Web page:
Space travel has also been the subject of popular music, starting with a 1917 orchestral suite composed by Gustav Holst titled "The Planets," one of the most influential and best loved musical representations of outer space. Another classical composition by Richard Strauss, "Also Sprach Zarathustra," was selected as the theme to the landmark 1968 film 2001: A Space Odyssey. Orchestra leader Les Baxter's 1950 album "Music Out of the Moon" featured the sounds of the mysterious theremin (an electronic musical instrument) along with other unusual instruments and wordless vocals, creating a unique "space sound" that is often duplicated. In fact, selections from the album were carried on the Apollo 11 lunar landing mission at the request of commander Neil Armstrong.
The 1957 launch of Sputnik by the Soviet Union motivated a group named Jerry Engler and the Four Ekkos to record a rock ‘n' roll song titled "Sputnik" (Satellite Girl)" with its meaningful lyrics of "we're goin' to get a kick out of a little thing called a Sputnik ...Flying all around the world, like a crazy satellite girl." The epic 1961 flight of the first human in space, the Soviet Union's Yuri Gagarin, inspired Soviet composers to record such memorable tributes as "The Constellation of Gagarin" and "Motherland Knows Her Son is Flying in Orbit."
The pioneering space missions of the Mercury astronauts, particularly John Glenn's 1962 orbital flight, were the theme for a number of then popular, but quickly forgotten, songs as "The Ballad of John Glenn" by Roy West, "The Epic Ride of John H. Glenn" by Walter Brennan and the Johnny Mann Singers and "Happy Blues for John Glenn" by Houston blues-man Sam "Lightnin" Hopkins.
Popular music dating from the 1960s into the new millennium has continued to reflect the public's fascination with aviation and spaceflight. Jimmy Webb's whimsical 1968 "Up, Up and Away (in my Beautiful Balloon)," recorded by the 5th Dimension, won four Grammy Awards including Song of the Year; the simply titled "Flying"was recorded by The Beatles in 1967 for their Magical Mystery Tour album; The Byrds hymn-like "Armstrong, Aldrin and Collins" commemorated the Apollo 11 lunar landing; David Bowie's 1969 song about a stranded astronaut, "Space Oddity," became a hit at the time of the first Apollo lunar landings, later proving to be strangely prophetic, the near-tragedy of Apollo 13 occurred only months after the song's release; and Bill Conti's theme to the 1983 movie about test pilots and the Mercury astronauts, "The Right Stuff," won the Academy Award for Best Original Score.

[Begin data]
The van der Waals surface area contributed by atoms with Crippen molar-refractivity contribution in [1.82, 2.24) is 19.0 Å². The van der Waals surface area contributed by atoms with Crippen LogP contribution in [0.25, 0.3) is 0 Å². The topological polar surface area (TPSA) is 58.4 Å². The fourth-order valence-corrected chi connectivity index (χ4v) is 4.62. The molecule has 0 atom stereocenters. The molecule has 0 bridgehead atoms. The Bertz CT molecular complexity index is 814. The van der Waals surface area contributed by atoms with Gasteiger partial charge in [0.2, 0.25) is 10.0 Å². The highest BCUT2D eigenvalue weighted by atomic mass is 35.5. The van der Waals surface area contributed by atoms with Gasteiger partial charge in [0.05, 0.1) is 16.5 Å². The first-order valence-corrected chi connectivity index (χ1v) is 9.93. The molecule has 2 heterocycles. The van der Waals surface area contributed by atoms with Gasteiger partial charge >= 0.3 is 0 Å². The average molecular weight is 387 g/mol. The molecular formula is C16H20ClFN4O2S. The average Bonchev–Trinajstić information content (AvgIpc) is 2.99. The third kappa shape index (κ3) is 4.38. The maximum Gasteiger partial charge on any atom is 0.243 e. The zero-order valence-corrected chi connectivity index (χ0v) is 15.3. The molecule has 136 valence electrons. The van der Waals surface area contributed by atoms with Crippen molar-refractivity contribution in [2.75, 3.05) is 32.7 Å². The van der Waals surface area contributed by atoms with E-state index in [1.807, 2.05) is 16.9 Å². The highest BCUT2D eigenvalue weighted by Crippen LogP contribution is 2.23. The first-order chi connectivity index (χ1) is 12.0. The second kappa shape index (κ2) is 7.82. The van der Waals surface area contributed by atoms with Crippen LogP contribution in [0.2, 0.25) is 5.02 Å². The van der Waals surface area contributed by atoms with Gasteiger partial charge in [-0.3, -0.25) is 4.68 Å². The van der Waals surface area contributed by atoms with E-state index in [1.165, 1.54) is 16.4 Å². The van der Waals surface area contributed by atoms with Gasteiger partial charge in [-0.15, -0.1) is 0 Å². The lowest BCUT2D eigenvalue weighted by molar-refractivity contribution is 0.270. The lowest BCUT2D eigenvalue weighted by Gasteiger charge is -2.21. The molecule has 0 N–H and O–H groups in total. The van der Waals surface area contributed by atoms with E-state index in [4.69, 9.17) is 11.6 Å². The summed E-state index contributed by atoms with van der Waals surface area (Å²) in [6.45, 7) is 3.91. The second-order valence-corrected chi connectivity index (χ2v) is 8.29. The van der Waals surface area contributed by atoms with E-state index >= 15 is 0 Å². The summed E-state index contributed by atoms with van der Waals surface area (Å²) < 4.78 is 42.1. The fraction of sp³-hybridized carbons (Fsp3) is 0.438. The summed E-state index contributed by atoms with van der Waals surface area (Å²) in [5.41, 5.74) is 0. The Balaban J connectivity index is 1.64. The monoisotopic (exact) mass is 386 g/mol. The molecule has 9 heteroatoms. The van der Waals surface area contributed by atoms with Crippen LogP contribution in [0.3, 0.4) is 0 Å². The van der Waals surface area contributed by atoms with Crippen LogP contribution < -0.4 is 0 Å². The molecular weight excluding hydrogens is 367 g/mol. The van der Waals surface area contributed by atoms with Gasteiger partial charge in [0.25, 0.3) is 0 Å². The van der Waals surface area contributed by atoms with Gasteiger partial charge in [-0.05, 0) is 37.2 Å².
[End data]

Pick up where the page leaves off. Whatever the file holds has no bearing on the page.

The space shuttle era has also provided subject matter for songwriters and musicians. The maiden voyage of shuttle Columbia was celebrated with "Blast Off Columbia,"by Roy McCall and Southern Gold and "Countdown," recorded by the Canadian group Rush. America's first woman in space, Dr. Sally Ride, was the heroine in 1983's "Ride Sally Ride" by Casse Culver (who borrowed liberally from Wilson Pickett's 1960's hit "Mustang Sally" which featured a "ride Sally ride" refrain). The most moving space song to-date has been 1987's "Flying for Me," a tribute to the crew of the ill-fated shuttle Challenger, written and recorded by singer/songwriter John Denver, himself a early candidate to become a civilian passenger on the shuttle. Tragically, Denver's life was also cut short when the lightweight experimental aircraft he was piloting crashed into Monterey Bay, California in 1997.
Today, a number of new artists continue to use space as a theme for their music. The popular Dave Matthews Band's 1993 song "Satellite" with its evocative lyrics of "Satellite in my eyes ...Like a diamond in the sky... How I wonder. Satellite strung from the moon... And the world your balloon... Peeping Tom for the mother station" is a staple of adult contemporary radio. The National Space Society has even issued a CD of space music.
Beautiful music can be found anywhere in the cosmos. Using detection instruments on several NASA deep-space probes as Voyager, Galileo, and Cassini, University of Iowa physicist Dr. Don Gurnett recorded the plasma waves that course through the thin, electrically charged gas pervading the near vacuum of outer space. These recordings were converted into sounds by Dr. Gurnett, which, in turn, inspired a 10-movement musical composition titled "Sun Rings," establishing the new genre of "deep space music."
"Charles Lindbergh: An American Aviator. Charles Lindbergh Music." http://www.charleslindbergh.com/music/index.asp
"MusicSpace: Listening to the Cosmos... " http://www.hobbyspace.com/Music/
"NASA Music Out of This World." NASA Release 02-207, October 24, 2002. http://www.nasa.gov/releases/2002/02_207.html (includes links to "sounds")
Forman, MSgt Peter D. History of the Air Force Song. U.S. Air Force Heritage of America Band. http://www.af.mil/accband/sounds/airforce_song.html
Fries, Colin. "Space Milestones in Song." http://www.space.com/news/spacehistory/music_tributes_000822.html
Lichtmann, Kurt. "Lindy: The Man and the Dance." http://people.cornell.edu/pages/kpl5/Char_les1.html
Scowcroft, Philip L. "Aviation in British Music." Classical Music on the Web. http://www.musicweb.force9.co.uk/music/Aviation.html
"Songs of the U.S. Air Force." http://www.af.mil/accband/sounds/afsongs.html
"Witnesses’ Waltz" performed by Kristoph Klover, from the album "To Touch the Stars" - Various Artists on Prometheus Music
Farmer, Henry George. The Rise & Development of Military Music. Freeport, N.Y.: Books for Libraries Press, 1970.
Tuso, Joseph F. Singing the Vietnam Blues: Songs of the Air Force in Southeast Asia. College Station: Texas: A&M University Press, 1990.
White, William Carter. A History of Military Music in America. New York: The Exposition Press, 1944.